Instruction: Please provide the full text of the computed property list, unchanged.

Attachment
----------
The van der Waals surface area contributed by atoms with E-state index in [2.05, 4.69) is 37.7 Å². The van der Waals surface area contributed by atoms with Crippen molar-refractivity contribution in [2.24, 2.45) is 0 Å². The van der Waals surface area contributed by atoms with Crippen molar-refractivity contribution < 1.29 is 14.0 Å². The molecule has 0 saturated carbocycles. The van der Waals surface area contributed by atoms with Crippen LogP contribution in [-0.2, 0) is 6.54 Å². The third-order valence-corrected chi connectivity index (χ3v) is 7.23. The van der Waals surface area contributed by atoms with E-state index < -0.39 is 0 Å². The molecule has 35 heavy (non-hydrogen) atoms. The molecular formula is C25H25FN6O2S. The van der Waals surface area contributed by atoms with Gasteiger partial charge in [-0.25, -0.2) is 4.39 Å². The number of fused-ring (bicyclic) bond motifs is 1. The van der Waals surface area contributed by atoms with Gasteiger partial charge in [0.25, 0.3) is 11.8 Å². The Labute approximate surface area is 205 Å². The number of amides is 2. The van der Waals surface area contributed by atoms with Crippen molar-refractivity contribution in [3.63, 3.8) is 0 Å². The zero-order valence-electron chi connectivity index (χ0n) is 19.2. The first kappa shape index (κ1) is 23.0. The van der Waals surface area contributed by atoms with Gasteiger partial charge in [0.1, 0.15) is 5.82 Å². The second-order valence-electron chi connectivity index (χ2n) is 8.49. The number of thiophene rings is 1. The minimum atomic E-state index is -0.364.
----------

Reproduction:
The van der Waals surface area contributed by atoms with E-state index in [2.05, 4.69) is 37.7 Å². The van der Waals surface area contributed by atoms with Crippen molar-refractivity contribution in [2.24, 2.45) is 0 Å². The van der Waals surface area contributed by atoms with Crippen molar-refractivity contribution < 1.29 is 14.0 Å². The molecule has 0 saturated carbocycles. The van der Waals surface area contributed by atoms with Crippen LogP contribution in [-0.2, 0) is 6.54 Å². The third-order valence-corrected chi connectivity index (χ3v) is 7.23. The van der Waals surface area contributed by atoms with E-state index < -0.39 is 0 Å². The molecule has 35 heavy (non-hydrogen) atoms. The molecular formula is C25H25FN6O2S. The van der Waals surface area contributed by atoms with Gasteiger partial charge in [-0.25, -0.2) is 4.39 Å². The number of fused-ring (bicyclic) bond motifs is 1. The van der Waals surface area contributed by atoms with Gasteiger partial charge in [0.25, 0.3) is 11.8 Å². The Labute approximate surface area is 205 Å². The number of amides is 2. The van der Waals surface area contributed by atoms with Crippen molar-refractivity contribution in [3.63, 3.8) is 0 Å². The zero-order valence-electron chi connectivity index (χ0n) is 19.2. The first kappa shape index (κ1) is 23.0. The van der Waals surface area contributed by atoms with Gasteiger partial charge in [0.1, 0.15) is 5.82 Å². The second-order valence-electron chi connectivity index (χ2n) is 8.49. The number of thiophene rings is 1. The minimum atomic E-state index is -0.364.